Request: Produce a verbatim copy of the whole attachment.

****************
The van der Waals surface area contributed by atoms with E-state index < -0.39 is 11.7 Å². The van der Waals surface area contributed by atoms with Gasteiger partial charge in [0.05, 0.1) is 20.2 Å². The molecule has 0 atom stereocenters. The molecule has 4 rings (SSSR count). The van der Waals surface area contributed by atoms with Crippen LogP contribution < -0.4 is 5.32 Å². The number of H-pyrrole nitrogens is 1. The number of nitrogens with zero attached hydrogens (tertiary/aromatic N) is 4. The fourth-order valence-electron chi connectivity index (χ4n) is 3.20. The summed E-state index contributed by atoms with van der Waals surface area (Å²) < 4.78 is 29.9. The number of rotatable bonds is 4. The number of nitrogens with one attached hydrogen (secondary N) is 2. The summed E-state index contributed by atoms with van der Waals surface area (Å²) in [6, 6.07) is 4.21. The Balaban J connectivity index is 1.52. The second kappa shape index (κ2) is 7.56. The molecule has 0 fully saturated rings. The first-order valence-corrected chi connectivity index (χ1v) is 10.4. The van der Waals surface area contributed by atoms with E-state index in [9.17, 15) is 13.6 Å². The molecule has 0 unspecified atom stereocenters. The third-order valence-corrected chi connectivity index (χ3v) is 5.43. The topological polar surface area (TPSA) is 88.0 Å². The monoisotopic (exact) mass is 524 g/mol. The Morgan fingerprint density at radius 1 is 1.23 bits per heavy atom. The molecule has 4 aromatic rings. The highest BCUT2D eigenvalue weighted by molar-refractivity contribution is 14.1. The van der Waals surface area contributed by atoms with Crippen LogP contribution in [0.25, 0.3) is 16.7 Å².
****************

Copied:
The van der Waals surface area contributed by atoms with E-state index < -0.39 is 11.7 Å². The van der Waals surface area contributed by atoms with Gasteiger partial charge in [0.05, 0.1) is 20.2 Å². The molecule has 0 atom stereocenters. The molecule has 4 rings (SSSR count). The van der Waals surface area contributed by atoms with Crippen LogP contribution < -0.4 is 5.32 Å². The number of H-pyrrole nitrogens is 1. The number of nitrogens with zero attached hydrogens (tertiary/aromatic N) is 4. The fourth-order valence-electron chi connectivity index (χ4n) is 3.20. The summed E-state index contributed by atoms with van der Waals surface area (Å²) < 4.78 is 29.9. The number of rotatable bonds is 4. The number of nitrogens with one attached hydrogen (secondary N) is 2. The summed E-state index contributed by atoms with van der Waals surface area (Å²) in [6, 6.07) is 4.21. The Balaban J connectivity index is 1.52. The second kappa shape index (κ2) is 7.56. The molecule has 0 fully saturated rings. The first-order valence-corrected chi connectivity index (χ1v) is 10.4. The van der Waals surface area contributed by atoms with E-state index in [9.17, 15) is 13.6 Å². The molecule has 0 unspecified atom stereocenters. The third-order valence-corrected chi connectivity index (χ3v) is 5.43. The topological polar surface area (TPSA) is 88.0 Å². The monoisotopic (exact) mass is 524 g/mol. The Morgan fingerprint density at radius 1 is 1.23 bits per heavy atom. The molecule has 4 aromatic rings. The highest BCUT2D eigenvalue weighted by molar-refractivity contribution is 14.1. The van der Waals surface area contributed by atoms with Crippen LogP contribution in [0.25, 0.3) is 16.7 Å².